Experiments are often therapeutic, although I’m not sure what to make of the unexpected results of this Mission First Tactical EvolV 3 Prong Ported Muzzle Brake photo. If nothing else I temporarily forgot about the pandemic, elections and civil unrest while cursing the lighting and inability to control the “explosion” within.
This thing looks good before, during and after unwarranted photographic abuse. Mission First Tactical built this brake to last without going overboard on weight.
The Mission First Tactical Evolv 3 Prong Ported Muzzle Brake is designed for 5.56 NATO or .223 Rem. firearms. It tips the scales at 1.57 ounce.
The 416 stainless steel muzzle device has a black nitride finish. Not all steel is the same. The experts explained some of the differences when I interviewed them for a story on steel targets for Shooting Illustrated magazine. If you’re in the market for reactive targets, make sure you heed their advice. It’ll enhance safety and save cash in the long run.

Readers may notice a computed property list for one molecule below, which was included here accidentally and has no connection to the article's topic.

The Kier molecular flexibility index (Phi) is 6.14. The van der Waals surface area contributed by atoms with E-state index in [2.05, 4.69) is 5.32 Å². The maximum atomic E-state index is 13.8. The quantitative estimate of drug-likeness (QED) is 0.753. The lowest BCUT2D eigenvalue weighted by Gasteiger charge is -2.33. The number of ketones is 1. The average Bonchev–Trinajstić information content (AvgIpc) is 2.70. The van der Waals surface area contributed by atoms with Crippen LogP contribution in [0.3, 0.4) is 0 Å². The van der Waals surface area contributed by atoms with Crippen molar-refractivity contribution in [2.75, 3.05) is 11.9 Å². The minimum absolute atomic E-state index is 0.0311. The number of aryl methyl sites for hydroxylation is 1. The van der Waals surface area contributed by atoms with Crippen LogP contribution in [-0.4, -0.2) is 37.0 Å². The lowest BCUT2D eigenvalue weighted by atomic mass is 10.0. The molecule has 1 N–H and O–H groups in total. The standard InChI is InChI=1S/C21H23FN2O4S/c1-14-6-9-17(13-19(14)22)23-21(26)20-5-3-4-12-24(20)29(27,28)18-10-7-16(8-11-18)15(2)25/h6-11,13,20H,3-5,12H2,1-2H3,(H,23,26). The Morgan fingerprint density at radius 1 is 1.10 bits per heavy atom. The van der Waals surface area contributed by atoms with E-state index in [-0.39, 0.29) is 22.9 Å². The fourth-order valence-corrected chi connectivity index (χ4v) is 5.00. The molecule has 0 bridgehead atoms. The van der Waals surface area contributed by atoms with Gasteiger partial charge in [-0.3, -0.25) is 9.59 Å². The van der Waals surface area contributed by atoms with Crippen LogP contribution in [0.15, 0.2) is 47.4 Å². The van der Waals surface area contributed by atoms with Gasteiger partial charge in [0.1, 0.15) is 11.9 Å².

Included with each EvolV is a mil-spec crush washer. Timed right during installation the brake functions extremely well. Recoil’s not much on a 5.56 NATO, but follow-up shots seemed faster, which prompted this image experiment. The porting/vent configuration is unusual, obviously.
Details in the Mission First Tactical EvolV Image
The photo atop this blog is looking directly down at the the brake when timed properly. Mission First Tactical claims the ports, two on each side, disperse gases laterally to reduce recoil. The image pretty much confirms that fact, not that there was much doubt.
The pair on top, staggered and in two different sizes, aren’t letting quite as much escape. Their function, according to the company, is to reduce muzzle rise. It looks like they’re doing exactly that, although not with quite as volume as the side vents. That’s deliberate, I’m confident, because this thing goes on low-recoiling 5.56 NATO or .223 Rem. firearms. A little can make a big difference on follow-up shots with that cartridge.
About the only claim the image doesn’t seem to confirm is the ability for the three prongs up front to direct gas and concussion away from the shooter. Maybe I’ll find that in another of the dozens of images I took.
In the meantime let me know if you think if exploring muzzle devices with this technique is worthwhile at all. It’s far from scientific and doesn’t address the high-speed laminar flow. It is, however, an interesting look at a device all of us run on our guns.
Thanks so much for visiting my modest blog. I hope you have a glorious day and consider coming back soon.